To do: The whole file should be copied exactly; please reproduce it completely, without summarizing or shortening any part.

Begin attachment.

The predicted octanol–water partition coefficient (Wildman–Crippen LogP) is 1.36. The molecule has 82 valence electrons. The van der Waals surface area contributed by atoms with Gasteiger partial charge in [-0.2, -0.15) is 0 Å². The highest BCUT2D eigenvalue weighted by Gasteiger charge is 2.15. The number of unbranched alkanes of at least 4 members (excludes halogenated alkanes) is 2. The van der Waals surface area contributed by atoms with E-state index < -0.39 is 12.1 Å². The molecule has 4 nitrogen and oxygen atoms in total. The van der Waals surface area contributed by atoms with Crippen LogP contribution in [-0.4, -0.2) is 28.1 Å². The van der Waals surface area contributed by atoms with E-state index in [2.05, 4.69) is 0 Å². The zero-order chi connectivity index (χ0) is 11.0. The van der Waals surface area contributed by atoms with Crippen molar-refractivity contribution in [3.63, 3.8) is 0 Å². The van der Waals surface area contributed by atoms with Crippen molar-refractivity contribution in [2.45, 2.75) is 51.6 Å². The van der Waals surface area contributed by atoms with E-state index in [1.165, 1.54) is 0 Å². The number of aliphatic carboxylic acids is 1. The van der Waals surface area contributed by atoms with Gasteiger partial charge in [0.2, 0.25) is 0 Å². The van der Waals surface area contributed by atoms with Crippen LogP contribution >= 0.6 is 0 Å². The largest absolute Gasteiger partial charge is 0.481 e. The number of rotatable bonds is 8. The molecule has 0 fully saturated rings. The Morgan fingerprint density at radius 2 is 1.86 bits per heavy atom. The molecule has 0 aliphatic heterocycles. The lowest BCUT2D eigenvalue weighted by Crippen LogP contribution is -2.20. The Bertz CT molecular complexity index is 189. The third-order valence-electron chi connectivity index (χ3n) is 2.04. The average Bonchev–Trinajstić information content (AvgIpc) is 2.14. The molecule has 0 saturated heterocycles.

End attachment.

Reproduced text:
The predicted octanol–water partition coefficient (Wildman–Crippen LogP) is 1.36. The molecule has 82 valence electrons. The van der Waals surface area contributed by atoms with Gasteiger partial charge in [-0.2, -0.15) is 0 Å². The highest BCUT2D eigenvalue weighted by Gasteiger charge is 2.15. The number of unbranched alkanes of at least 4 members (excludes halogenated alkanes) is 2. The van der Waals surface area contributed by atoms with E-state index < -0.39 is 12.1 Å². The molecule has 4 nitrogen and oxygen atoms in total. The van der Waals surface area contributed by atoms with Crippen LogP contribution in [-0.4, -0.2) is 28.1 Å². The van der Waals surface area contributed by atoms with E-state index in [2.05, 4.69) is 0 Å². The zero-order chi connectivity index (χ0) is 11.0. The van der Waals surface area contributed by atoms with Crippen molar-refractivity contribution in [3.63, 3.8) is 0 Å². The van der Waals surface area contributed by atoms with Crippen molar-refractivity contribution in [2.45, 2.75) is 51.6 Å². The van der Waals surface area contributed by atoms with E-state index in [1.165, 1.54) is 0 Å². The number of aliphatic carboxylic acids is 1. The van der Waals surface area contributed by atoms with Gasteiger partial charge in [0.2, 0.25) is 0 Å². The van der Waals surface area contributed by atoms with Crippen LogP contribution >= 0.6 is 0 Å². The largest absolute Gasteiger partial charge is 0.481 e. The number of rotatable bonds is 8. The molecule has 0 fully saturated rings. The Morgan fingerprint density at radius 2 is 1.86 bits per heavy atom. The molecule has 0 aliphatic heterocycles. The lowest BCUT2D eigenvalue weighted by Crippen LogP contribution is -2.20. The Bertz CT molecular complexity index is 189. The third-order valence-electron chi connectivity index (χ3n) is 2.04. The average Bonchev–Trinajstić information content (AvgIpc) is 2.14. The molecule has 0 saturated heterocycles.